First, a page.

Late last year, I had the pleasure of being interviewed by one of Japan’s major scuba diving magazines DIVER, which introduced my work and efforts to promote Japan’s diving to other countries. Here is my English translation of the interview that appeared in the February 2017 issue.

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Watch NHK’s News 7 and Newswatch 9 programmes in English, and you’ll hear a distinctive British accent. Bonnie Waycott, the face behind that accent, first became interested in the sea on Sado Island, where she often visited with her family as a child.

My mother is from Niigata prefecture on the Sea of Japan coast, and every summer my family and I would go camping on Sado,” Bonnie said. “My father taught me how to snorkel there, and I’ve been fascinated by the ocean ever since.”

But when Bonnie and her family returned to England, the ocean became a distant memory. Back then, Bonnie had the impression that diving in England was more popular among older people who had time and money and that young people didn’t dive much. In 2010, after she’d returned to Tokyo to live, she encountered the sea once again when she went to New Caledonia with a friend and booked a try dive.

Being in the water, breathing normally, with fish swimming all around me, was really impressive,” she said. “I knew then that I wanted to take up scuba diving properly so I became certified and set myself a goal to dive once a month.”

Bonnie started diving in Japan at Kabira Bay on Ishigaki Island in January 2011. Since then, she has been travelling across the country. She’s dived off Kumejima, Miyakojima and the Kerama Islands of Okinawa, Osezaki and Atami on the Izu Peninsula, the Izu Islands including Oshima, Hachijojima and Mikurajima, Kushimoto on the Kii Peninsula, and has even been ice diving in Hokkaido. She became a Dive Master on the Oki Islands, and six months after the Great East Japan Earthquake in March 2011, began working with a group of volunteer divers pulling debris from the sea.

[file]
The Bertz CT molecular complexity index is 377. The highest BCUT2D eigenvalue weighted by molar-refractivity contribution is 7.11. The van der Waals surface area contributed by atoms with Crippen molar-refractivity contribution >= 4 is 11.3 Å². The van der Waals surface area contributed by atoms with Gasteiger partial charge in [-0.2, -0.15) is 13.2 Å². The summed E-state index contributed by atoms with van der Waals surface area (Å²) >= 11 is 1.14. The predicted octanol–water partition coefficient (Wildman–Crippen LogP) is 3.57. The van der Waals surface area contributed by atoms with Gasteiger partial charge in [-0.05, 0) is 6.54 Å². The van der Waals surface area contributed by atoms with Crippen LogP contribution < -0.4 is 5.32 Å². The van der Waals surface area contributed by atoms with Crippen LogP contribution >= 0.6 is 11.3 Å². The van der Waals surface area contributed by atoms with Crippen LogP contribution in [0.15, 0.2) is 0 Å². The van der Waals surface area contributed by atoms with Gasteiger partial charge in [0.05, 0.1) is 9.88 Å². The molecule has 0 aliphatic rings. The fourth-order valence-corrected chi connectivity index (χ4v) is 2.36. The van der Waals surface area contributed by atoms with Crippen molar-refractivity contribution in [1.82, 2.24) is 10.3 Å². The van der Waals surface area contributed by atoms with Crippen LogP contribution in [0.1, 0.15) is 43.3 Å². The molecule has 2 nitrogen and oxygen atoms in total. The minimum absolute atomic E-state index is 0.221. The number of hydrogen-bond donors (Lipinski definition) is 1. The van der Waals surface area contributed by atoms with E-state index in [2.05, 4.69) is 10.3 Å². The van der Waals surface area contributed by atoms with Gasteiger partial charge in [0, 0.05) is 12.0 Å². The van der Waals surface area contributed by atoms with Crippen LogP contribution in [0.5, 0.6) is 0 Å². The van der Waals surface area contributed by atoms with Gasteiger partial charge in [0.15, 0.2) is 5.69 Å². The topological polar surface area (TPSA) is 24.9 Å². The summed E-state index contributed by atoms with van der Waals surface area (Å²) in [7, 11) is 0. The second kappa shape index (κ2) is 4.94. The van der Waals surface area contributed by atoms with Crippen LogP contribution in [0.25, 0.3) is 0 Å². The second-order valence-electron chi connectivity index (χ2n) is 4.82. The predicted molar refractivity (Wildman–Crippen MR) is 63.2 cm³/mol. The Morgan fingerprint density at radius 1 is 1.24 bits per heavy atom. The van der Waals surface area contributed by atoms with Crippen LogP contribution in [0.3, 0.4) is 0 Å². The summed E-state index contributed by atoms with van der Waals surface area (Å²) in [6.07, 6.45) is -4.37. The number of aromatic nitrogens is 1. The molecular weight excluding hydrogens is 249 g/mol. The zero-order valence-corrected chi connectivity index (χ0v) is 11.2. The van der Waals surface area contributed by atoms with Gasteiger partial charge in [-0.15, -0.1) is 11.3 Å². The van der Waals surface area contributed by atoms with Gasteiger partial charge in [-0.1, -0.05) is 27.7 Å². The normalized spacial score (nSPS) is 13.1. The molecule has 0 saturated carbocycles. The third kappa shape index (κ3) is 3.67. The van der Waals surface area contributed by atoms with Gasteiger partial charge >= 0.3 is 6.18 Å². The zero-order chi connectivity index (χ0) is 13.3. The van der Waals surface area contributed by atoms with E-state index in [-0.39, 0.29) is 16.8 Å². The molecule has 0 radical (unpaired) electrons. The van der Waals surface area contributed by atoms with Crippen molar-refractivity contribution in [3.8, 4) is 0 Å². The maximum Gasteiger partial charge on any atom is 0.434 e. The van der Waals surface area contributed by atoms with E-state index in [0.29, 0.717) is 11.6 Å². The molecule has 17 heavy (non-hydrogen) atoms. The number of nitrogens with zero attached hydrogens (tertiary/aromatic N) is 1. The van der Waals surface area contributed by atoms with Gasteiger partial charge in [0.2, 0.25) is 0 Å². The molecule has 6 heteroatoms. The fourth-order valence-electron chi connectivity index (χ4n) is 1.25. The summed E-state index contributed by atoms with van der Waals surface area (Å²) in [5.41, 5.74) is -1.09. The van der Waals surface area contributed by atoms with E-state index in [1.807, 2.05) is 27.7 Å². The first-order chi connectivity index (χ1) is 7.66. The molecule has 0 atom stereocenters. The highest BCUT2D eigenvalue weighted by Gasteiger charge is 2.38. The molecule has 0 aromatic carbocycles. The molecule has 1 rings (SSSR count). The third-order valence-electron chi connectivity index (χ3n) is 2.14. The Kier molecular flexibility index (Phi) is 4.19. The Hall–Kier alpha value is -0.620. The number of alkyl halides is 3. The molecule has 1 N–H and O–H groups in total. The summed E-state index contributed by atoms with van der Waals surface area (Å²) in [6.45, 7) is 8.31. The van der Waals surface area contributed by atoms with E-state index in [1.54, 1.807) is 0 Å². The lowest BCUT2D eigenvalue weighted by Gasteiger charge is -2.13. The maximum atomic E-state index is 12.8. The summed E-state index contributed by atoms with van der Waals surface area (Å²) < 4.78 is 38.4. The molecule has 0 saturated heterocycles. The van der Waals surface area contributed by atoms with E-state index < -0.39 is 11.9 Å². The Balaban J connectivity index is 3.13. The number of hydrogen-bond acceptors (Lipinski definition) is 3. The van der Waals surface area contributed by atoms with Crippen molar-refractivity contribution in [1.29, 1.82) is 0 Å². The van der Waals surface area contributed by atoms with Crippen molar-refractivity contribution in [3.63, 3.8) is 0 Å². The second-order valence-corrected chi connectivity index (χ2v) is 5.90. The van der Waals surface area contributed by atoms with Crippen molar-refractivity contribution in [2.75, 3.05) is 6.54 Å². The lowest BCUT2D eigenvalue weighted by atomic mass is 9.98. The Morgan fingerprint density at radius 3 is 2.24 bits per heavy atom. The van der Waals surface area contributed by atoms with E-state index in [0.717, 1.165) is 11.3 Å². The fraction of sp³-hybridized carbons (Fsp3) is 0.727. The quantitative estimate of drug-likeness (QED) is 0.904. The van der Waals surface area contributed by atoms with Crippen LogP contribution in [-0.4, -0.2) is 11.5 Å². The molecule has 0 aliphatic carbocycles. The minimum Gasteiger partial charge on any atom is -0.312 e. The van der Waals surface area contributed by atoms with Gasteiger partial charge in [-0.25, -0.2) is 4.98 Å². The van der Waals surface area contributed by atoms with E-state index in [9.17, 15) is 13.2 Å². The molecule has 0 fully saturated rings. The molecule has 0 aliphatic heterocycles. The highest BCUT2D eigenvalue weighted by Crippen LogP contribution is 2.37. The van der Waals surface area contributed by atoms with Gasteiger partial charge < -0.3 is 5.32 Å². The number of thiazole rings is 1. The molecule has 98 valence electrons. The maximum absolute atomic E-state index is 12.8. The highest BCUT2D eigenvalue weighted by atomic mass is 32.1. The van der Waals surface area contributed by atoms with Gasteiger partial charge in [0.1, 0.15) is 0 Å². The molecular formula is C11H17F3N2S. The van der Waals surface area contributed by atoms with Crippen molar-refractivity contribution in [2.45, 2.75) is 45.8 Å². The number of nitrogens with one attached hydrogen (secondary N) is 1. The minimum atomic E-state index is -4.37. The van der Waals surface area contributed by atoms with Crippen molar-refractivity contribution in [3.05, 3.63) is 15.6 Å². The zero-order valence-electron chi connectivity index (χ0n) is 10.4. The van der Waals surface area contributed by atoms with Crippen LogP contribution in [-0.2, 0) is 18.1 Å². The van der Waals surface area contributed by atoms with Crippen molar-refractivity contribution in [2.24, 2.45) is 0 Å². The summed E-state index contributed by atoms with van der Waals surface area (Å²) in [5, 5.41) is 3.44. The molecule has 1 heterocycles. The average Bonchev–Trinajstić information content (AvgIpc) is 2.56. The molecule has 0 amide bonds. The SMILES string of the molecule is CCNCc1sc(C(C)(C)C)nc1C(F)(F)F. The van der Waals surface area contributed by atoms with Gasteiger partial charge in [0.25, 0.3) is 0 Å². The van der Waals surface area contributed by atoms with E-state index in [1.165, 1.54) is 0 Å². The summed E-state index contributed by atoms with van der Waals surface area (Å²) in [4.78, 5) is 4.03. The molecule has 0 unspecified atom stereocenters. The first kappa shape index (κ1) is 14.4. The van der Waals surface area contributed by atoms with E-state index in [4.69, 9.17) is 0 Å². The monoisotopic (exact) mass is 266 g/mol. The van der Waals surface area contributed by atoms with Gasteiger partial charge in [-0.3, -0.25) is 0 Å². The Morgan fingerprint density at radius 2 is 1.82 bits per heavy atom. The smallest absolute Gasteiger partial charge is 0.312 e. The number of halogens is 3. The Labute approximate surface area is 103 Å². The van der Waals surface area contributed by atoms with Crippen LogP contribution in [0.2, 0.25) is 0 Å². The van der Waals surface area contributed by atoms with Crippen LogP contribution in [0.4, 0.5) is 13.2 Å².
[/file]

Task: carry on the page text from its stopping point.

I love the sea around Japan, but Hachijojima has had a lasting impression because of the Yuzen (Wrought Iron Butterfly Fish), a species endemic to Japan. What I like about Japan is that its underwater environment differs completely depending on the region. You can see everything from ice floes to warm temperate seas with colourful tropical fish and vast beds of coral reefs.”

Bonnie’s blog Rising Bubbles introduces diving in Japan to readers outside the country. She updates it at least once a month, and also writes articles for diving magazines in the UK and Singapore. She says that divers outside Japan don’t know much about Japan’s waters and also have a bad impression.

Some people have a negative view, and see Japan for its overfishing and the killing of whales and dolphins,” she says. “I’ve also felt that way, but I’d like to think that diving has changed that somewhat. The guides here do take care not to disturb marine life, and the hospitality at dive centres, as well as their determination to make sure the customer has a good time, is quite impressive. Diving has allowed me to see that Japanese people do live as one with the natural environment.”

Bonnie says that diving has also changed her impression of Japanese people. Those she works with are more formal and serious, but the people she’s met through diving are friendly and relaxed. However, she’s a little disappointed with the way Japanese people dive.

I think they should dive just with a buddy, not with a guide or in large groups. A non-Japanese guide would probably say you’re certified so find a buddy and go diving,” she said. “But the Japanese have a huge hang up about safety and it’s normal for a guide to be with divers all the time. I’ve dived with a lot of really good Japanese divers who have great skills, and it’s a shame that they’re still being shown around by a guide. Diving without a guide allows you and your buddy to focus more on communicating with one another, and you have a much better sense of safety. You become a lot more confident.”

In August 2016, Bonnie married a British guy she met through diving. Her and her husband met five years ago during a diving trip to Atami with Tokyo-based group Discover Divers Tokyo.